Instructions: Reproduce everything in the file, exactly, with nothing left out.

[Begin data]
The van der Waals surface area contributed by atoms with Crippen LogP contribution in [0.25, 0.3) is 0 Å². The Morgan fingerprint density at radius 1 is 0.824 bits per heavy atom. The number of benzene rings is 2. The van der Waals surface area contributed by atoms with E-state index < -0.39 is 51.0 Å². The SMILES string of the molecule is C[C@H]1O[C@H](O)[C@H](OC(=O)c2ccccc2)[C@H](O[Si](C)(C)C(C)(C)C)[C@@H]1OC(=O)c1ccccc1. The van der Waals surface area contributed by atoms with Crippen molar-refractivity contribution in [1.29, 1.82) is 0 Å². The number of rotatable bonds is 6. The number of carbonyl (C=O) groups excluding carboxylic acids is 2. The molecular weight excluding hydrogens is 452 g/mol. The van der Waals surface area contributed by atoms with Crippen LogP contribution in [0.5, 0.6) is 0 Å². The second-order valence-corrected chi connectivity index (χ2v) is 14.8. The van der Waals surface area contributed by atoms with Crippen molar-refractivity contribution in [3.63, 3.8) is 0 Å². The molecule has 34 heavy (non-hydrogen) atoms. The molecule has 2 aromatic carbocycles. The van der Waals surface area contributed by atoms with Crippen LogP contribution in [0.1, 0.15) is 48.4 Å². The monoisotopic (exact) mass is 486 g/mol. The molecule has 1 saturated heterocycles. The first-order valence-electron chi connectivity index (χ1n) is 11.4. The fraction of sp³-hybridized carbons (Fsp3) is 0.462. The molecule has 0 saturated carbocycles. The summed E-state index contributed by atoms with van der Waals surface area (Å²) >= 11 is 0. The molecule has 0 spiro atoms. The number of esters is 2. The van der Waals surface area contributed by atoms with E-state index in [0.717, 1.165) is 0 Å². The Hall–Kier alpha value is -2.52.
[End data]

The van der Waals surface area contributed by atoms with Crippen LogP contribution in [0.25, 0.3) is 0 Å². The Morgan fingerprint density at radius 1 is 0.824 bits per heavy atom. The number of benzene rings is 2. The van der Waals surface area contributed by atoms with E-state index < -0.39 is 51.0 Å². The SMILES string of the molecule is C[C@H]1O[C@H](O)[C@H](OC(=O)c2ccccc2)[C@H](O[Si](C)(C)C(C)(C)C)[C@@H]1OC(=O)c1ccccc1. The van der Waals surface area contributed by atoms with Crippen molar-refractivity contribution in [1.29, 1.82) is 0 Å². The number of rotatable bonds is 6. The number of carbonyl (C=O) groups excluding carboxylic acids is 2. The molecular weight excluding hydrogens is 452 g/mol. The van der Waals surface area contributed by atoms with Crippen LogP contribution in [0.5, 0.6) is 0 Å². The second-order valence-corrected chi connectivity index (χ2v) is 14.8. The van der Waals surface area contributed by atoms with Crippen molar-refractivity contribution in [3.63, 3.8) is 0 Å². The molecule has 34 heavy (non-hydrogen) atoms. The molecule has 2 aromatic carbocycles. The van der Waals surface area contributed by atoms with Crippen LogP contribution in [0.1, 0.15) is 48.4 Å². The monoisotopic (exact) mass is 486 g/mol. The molecule has 1 saturated heterocycles. The first-order valence-electron chi connectivity index (χ1n) is 11.4. The fraction of sp³-hybridized carbons (Fsp3) is 0.462. The molecule has 0 saturated carbocycles. The summed E-state index contributed by atoms with van der Waals surface area (Å²) >= 11 is 0. The molecule has 0 spiro atoms. The number of esters is 2. The van der Waals surface area contributed by atoms with E-state index in [0.717, 1.165) is 0 Å². The Hall–Kier alpha value is -2.52.